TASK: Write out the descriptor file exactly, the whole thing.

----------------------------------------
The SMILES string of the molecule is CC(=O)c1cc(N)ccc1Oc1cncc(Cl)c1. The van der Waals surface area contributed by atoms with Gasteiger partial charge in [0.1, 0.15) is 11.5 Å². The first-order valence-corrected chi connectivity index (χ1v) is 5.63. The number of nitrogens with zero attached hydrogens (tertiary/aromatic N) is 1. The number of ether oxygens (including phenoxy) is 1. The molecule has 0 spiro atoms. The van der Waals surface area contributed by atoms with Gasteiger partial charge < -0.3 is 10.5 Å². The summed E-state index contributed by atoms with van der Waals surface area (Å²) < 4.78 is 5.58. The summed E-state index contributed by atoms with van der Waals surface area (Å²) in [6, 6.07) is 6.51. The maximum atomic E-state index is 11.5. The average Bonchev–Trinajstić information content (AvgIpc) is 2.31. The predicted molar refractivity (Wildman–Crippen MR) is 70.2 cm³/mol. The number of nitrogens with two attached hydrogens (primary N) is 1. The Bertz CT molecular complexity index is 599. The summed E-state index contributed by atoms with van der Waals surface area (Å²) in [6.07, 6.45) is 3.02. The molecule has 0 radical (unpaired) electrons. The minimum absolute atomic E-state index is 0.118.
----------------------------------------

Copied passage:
The SMILES string of the molecule is CC(=O)c1cc(N)ccc1Oc1cncc(Cl)c1. The van der Waals surface area contributed by atoms with Gasteiger partial charge in [0.1, 0.15) is 11.5 Å². The first-order valence-corrected chi connectivity index (χ1v) is 5.63. The number of nitrogens with zero attached hydrogens (tertiary/aromatic N) is 1. The number of ether oxygens (including phenoxy) is 1. The molecule has 0 spiro atoms. The van der Waals surface area contributed by atoms with Gasteiger partial charge < -0.3 is 10.5 Å². The summed E-state index contributed by atoms with van der Waals surface area (Å²) < 4.78 is 5.58. The summed E-state index contributed by atoms with van der Waals surface area (Å²) in [6, 6.07) is 6.51. The maximum atomic E-state index is 11.5. The average Bonchev–Trinajstić information content (AvgIpc) is 2.31. The predicted molar refractivity (Wildman–Crippen MR) is 70.2 cm³/mol. The number of nitrogens with two attached hydrogens (primary N) is 1. The Bertz CT molecular complexity index is 599. The summed E-state index contributed by atoms with van der Waals surface area (Å²) in [6.07, 6.45) is 3.02. The molecule has 0 radical (unpaired) electrons. The minimum absolute atomic E-state index is 0.118.